STERLING, Ill. — Driving into this Northern Illinois town on Wednesday afternoon, the skies behind me were very, very dark. Had I stuck around in Dixon, the town about 13 miles to the northeast where Ronald Reagan lived as a boy and Abraham Lincoln was stationed as militia captain during the Black Hawk War, I likely would have been pounded by intense rain, wind, hail and who knows what else.
Thanks to my Weather Channel smartphone app, I knew there was a small but intense storm cell about 10 miles outside Dixon. My current location was in the prediction path’s cone. I could tell from the foreboding skies to the southwest that it wasn’t a benign storm.
After quickly checking out Lee County Courthouse grounds, the Ronald Reagan Wings of Peace and Freedom Park and Dixon’s famous Veterans Memorial Arch over Galena Avenue, I got back on the road to continue on my way.
Fortunately, the path of the Lincoln Highway along the Rock River between Dixon and Sterling kept me just to the north of the storm. But I could see the rain in the distance. I could feel the wind on the car.
Right after I checked out the Lincoln statue in Sterling’s Propheter Park, which marks the spot where Lincoln delivered a speech in 1856 to support the presidential candidacy of Republican John C. Frémont, a tornado warning was issued by the National Weather Service.
But I was by that point one county away on the safe side of the storm and out of any immediate danger. As I continued west on my way toward Iowa, the severe — but small — storm cell pushing into Dixon had blossomed. The entire eastern horizon in my rear-view mirror became dark.
As I left Joliet earlier in the day, the skies over Northern Illinois were overcast but not necessarily threatening. I checked the weather radar on my smartphone periodically and there was nothing in my way. But heading toward the north and west through the afternoon, it did seem that the skies were becoming more unsettled. Off in the distance, some cloud tops were growing higher. Temperatures were going up as the hours dragged on.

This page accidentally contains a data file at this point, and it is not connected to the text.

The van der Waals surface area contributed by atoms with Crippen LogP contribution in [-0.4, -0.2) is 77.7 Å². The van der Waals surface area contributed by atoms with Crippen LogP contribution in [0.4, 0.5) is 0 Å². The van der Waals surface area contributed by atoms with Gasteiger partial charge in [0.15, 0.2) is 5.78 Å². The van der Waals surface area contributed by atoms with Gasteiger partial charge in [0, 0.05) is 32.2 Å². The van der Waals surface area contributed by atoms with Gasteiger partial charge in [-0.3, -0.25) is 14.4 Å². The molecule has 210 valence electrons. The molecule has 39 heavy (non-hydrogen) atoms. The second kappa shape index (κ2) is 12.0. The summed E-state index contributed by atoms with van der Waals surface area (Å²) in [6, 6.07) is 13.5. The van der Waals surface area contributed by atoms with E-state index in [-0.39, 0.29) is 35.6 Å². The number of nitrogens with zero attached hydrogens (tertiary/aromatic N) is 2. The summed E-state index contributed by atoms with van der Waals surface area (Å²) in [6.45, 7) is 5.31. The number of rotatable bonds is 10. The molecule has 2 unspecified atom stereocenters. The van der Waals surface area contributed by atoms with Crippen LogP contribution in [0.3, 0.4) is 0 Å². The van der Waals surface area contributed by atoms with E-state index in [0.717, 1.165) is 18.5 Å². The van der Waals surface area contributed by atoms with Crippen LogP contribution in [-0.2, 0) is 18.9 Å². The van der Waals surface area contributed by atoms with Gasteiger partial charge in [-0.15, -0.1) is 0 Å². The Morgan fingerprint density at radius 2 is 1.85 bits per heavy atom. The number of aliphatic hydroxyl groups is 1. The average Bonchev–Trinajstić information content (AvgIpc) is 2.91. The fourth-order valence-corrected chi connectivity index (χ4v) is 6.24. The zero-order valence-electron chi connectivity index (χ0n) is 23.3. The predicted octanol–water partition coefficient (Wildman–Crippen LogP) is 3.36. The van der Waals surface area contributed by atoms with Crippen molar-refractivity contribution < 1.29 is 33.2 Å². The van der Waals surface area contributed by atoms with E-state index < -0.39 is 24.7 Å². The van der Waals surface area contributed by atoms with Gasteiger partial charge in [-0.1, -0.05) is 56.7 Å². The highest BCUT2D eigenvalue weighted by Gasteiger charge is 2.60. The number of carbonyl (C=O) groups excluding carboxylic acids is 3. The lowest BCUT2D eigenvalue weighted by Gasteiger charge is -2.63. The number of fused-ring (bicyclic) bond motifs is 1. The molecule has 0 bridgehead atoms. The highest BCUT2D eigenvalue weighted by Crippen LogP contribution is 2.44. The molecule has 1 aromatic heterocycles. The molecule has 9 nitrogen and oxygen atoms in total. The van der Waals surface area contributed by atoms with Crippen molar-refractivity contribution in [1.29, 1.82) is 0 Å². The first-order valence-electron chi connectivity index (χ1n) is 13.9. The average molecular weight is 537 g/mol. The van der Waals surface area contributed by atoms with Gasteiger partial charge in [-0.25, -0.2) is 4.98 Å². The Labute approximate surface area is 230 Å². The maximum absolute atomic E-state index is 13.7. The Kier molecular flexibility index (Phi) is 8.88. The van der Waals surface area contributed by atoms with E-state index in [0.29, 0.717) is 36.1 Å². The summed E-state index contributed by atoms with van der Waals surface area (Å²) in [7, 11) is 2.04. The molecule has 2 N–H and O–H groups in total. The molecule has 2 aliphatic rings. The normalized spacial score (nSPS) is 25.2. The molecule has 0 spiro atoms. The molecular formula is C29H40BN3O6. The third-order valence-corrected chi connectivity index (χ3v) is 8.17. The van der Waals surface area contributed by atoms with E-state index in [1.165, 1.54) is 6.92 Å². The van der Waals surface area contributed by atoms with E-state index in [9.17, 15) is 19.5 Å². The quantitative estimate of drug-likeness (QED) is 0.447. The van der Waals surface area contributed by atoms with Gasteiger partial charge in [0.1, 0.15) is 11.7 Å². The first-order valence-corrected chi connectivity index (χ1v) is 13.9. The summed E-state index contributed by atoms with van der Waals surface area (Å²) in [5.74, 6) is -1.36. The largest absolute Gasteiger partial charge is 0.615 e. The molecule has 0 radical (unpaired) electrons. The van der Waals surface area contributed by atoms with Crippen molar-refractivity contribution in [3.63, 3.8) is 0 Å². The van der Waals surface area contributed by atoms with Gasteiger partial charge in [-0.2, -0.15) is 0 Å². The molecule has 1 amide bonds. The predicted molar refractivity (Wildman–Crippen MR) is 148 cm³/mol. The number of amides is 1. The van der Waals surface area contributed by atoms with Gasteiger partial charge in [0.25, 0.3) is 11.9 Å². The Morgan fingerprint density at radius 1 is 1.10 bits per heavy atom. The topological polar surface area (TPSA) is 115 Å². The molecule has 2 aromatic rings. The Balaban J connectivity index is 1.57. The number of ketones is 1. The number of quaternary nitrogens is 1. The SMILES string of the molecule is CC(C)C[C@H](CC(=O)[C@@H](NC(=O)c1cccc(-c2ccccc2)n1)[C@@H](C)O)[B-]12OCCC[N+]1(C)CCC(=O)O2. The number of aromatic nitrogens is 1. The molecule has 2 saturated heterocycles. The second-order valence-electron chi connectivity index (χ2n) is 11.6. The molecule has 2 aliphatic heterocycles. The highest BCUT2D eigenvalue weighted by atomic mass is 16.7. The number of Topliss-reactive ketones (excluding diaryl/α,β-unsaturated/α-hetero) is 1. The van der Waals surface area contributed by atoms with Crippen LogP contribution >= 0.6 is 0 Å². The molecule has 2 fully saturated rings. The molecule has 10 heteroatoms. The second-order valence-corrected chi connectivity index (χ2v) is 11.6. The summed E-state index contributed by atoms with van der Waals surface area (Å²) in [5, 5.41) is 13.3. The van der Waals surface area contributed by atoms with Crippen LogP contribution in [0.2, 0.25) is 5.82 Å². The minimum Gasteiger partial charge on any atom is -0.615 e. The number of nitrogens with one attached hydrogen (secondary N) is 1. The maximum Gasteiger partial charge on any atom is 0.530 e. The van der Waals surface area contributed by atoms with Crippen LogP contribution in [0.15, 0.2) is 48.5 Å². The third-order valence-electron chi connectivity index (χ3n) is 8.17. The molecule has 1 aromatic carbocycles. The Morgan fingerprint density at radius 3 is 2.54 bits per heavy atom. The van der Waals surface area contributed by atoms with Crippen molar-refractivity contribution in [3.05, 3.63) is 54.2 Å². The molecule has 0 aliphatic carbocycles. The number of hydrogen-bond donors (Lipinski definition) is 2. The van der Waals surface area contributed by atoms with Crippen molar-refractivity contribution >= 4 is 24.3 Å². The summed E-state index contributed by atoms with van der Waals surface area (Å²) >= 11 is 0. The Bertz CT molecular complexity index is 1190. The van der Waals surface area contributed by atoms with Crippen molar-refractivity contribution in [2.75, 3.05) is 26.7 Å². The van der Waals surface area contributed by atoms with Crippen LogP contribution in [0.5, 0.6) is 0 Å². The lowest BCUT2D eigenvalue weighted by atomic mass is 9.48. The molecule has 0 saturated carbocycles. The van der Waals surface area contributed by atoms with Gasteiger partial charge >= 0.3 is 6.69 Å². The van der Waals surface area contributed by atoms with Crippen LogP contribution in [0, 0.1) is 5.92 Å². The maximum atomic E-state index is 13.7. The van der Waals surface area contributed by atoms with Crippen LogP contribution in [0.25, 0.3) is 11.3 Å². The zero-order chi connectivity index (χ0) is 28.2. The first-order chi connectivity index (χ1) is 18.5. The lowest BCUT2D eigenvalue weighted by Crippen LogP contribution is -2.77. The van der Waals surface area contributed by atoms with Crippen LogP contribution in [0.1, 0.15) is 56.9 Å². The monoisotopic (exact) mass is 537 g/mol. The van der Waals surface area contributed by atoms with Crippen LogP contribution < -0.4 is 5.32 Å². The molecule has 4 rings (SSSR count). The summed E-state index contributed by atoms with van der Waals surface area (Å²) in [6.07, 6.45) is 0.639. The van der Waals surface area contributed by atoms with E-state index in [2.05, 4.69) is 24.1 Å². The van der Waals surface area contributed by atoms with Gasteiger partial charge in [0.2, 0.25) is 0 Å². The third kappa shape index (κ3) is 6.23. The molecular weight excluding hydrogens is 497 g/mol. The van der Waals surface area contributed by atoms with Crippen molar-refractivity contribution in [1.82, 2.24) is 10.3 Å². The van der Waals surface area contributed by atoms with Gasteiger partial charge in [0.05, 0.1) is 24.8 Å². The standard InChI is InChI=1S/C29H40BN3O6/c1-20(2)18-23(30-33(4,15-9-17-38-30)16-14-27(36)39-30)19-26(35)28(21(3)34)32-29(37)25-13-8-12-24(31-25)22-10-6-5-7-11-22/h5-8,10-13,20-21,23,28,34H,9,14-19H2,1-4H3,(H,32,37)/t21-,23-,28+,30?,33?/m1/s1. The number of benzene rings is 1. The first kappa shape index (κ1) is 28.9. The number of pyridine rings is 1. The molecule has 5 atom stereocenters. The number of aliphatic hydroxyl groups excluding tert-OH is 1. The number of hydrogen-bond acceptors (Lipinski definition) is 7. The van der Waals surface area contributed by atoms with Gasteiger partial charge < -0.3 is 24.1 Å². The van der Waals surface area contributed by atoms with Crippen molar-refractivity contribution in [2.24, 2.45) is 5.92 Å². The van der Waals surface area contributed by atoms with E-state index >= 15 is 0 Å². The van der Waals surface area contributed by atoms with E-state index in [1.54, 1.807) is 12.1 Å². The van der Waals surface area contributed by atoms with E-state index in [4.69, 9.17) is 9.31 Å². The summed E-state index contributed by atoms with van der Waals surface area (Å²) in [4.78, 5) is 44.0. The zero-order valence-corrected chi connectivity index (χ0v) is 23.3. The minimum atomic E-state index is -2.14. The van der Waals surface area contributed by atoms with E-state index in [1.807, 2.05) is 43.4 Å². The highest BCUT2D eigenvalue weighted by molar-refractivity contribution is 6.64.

Still, there was no rain in my path. The nearest storms were in southern Wisconsin.
Earlier in the afternoon, I drove through Plainfield, which was hammered by an EF tornado in 1990. Plainfield, where the high school was destroyed in that terrible storm, sticks in my mind because it was used as a case study at a tornado emergency preparedness conference I attended when I was in high school. (At the time, I had helped my assistant principal draft a new tornado shelter plan for our school.)
So I took the weather threat seriously and wanted to move through Illinois quickly but trying to take in as much of the Lincoln Highway as I could.
I followed the Lincoln Highway toward Aurora, where I was hoping to visit the town that most people know as the home of Wayne and Garth from “Wayne’s World.” But I mistakenly followed U.S. 30 to the south of Aurora instead of following the original Lincoln Highway route. U.S. 30 takes a more southerly route across the state before reconnecting with the Lincoln Highway, but I didn’t realize my mistake until I breezing through the countryside near Hinckley and was about 20 minutes south of the Lincoln Highway, which at this point follows State Highway 38 through Dekalb.
I reconnected with the original Lincoln Highway route in Rochelle, where a historic gas station has been transformed into a visitor center and drove through some very rural portions of Northern Illinois.
This included Franklin Grove, the tiny town that’s home to the Lincoln Highway Association Tourism Headquarters. This is probably a place I should have stopped off at for a little while and bought some souvenirs, but like everything on Wednesday, I was trying to beat the formation of the storms that were supposed to blow up that afternoon.
And just as I was in Dixon, the storms started to blossom. If I would have been 20 minutes later, I would have gotten nailed there. But I didn’t even get wet.
Those storms exploded on their way toward Chicago, but I fortunately was able to the safe side of the unsettled weather, and take in a good portion of the Lincoln Highway.